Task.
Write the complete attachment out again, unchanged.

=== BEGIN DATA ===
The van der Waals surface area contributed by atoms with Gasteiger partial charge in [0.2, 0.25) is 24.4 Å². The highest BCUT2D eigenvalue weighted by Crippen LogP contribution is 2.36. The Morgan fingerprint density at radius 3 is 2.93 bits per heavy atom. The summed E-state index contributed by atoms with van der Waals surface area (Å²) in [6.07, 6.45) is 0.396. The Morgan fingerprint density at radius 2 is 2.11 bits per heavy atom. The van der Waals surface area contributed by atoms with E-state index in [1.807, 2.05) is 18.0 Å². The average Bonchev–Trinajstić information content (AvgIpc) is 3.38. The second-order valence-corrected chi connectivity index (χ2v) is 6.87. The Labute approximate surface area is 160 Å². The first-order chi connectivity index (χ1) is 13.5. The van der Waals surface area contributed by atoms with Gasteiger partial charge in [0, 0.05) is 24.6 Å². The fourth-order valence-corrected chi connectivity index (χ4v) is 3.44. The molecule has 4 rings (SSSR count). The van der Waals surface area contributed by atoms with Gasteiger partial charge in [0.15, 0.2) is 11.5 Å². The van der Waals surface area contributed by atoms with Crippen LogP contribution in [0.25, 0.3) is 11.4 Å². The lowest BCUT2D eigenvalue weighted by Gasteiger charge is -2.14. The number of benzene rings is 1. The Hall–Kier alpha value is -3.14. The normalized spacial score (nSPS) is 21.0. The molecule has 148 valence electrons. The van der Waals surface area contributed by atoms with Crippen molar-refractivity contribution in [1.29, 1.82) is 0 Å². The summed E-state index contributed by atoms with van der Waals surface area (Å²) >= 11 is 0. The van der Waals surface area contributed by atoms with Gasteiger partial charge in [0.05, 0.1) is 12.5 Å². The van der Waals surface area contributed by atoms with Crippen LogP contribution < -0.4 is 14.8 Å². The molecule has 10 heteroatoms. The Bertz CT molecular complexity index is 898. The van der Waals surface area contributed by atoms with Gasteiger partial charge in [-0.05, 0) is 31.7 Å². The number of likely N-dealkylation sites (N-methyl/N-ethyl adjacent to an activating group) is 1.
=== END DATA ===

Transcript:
The van der Waals surface area contributed by atoms with Gasteiger partial charge in [0.2, 0.25) is 24.4 Å². The highest BCUT2D eigenvalue weighted by Crippen LogP contribution is 2.36. The Morgan fingerprint density at radius 3 is 2.93 bits per heavy atom. The summed E-state index contributed by atoms with van der Waals surface area (Å²) in [6.07, 6.45) is 0.396. The Morgan fingerprint density at radius 2 is 2.11 bits per heavy atom. The van der Waals surface area contributed by atoms with E-state index in [1.807, 2.05) is 18.0 Å². The average Bonchev–Trinajstić information content (AvgIpc) is 3.38. The second-order valence-corrected chi connectivity index (χ2v) is 6.87. The Labute approximate surface area is 160 Å². The first-order chi connectivity index (χ1) is 13.5. The van der Waals surface area contributed by atoms with Gasteiger partial charge in [0, 0.05) is 24.6 Å². The fourth-order valence-corrected chi connectivity index (χ4v) is 3.44. The molecule has 4 rings (SSSR count). The van der Waals surface area contributed by atoms with Gasteiger partial charge in [0.15, 0.2) is 11.5 Å². The van der Waals surface area contributed by atoms with Crippen LogP contribution in [0.25, 0.3) is 11.4 Å². The lowest BCUT2D eigenvalue weighted by Gasteiger charge is -2.14. The number of benzene rings is 1. The Hall–Kier alpha value is -3.14. The normalized spacial score (nSPS) is 21.0. The molecule has 148 valence electrons. The van der Waals surface area contributed by atoms with Crippen molar-refractivity contribution in [1.29, 1.82) is 0 Å². The summed E-state index contributed by atoms with van der Waals surface area (Å²) >= 11 is 0. The van der Waals surface area contributed by atoms with Gasteiger partial charge in [0.05, 0.1) is 12.5 Å². The van der Waals surface area contributed by atoms with Crippen LogP contribution < -0.4 is 14.8 Å². The molecule has 10 heteroatoms. The Bertz CT molecular complexity index is 898. The van der Waals surface area contributed by atoms with Gasteiger partial charge in [-0.05, 0) is 31.7 Å². The number of likely N-dealkylation sites (N-methyl/N-ethyl adjacent to an activating group) is 1.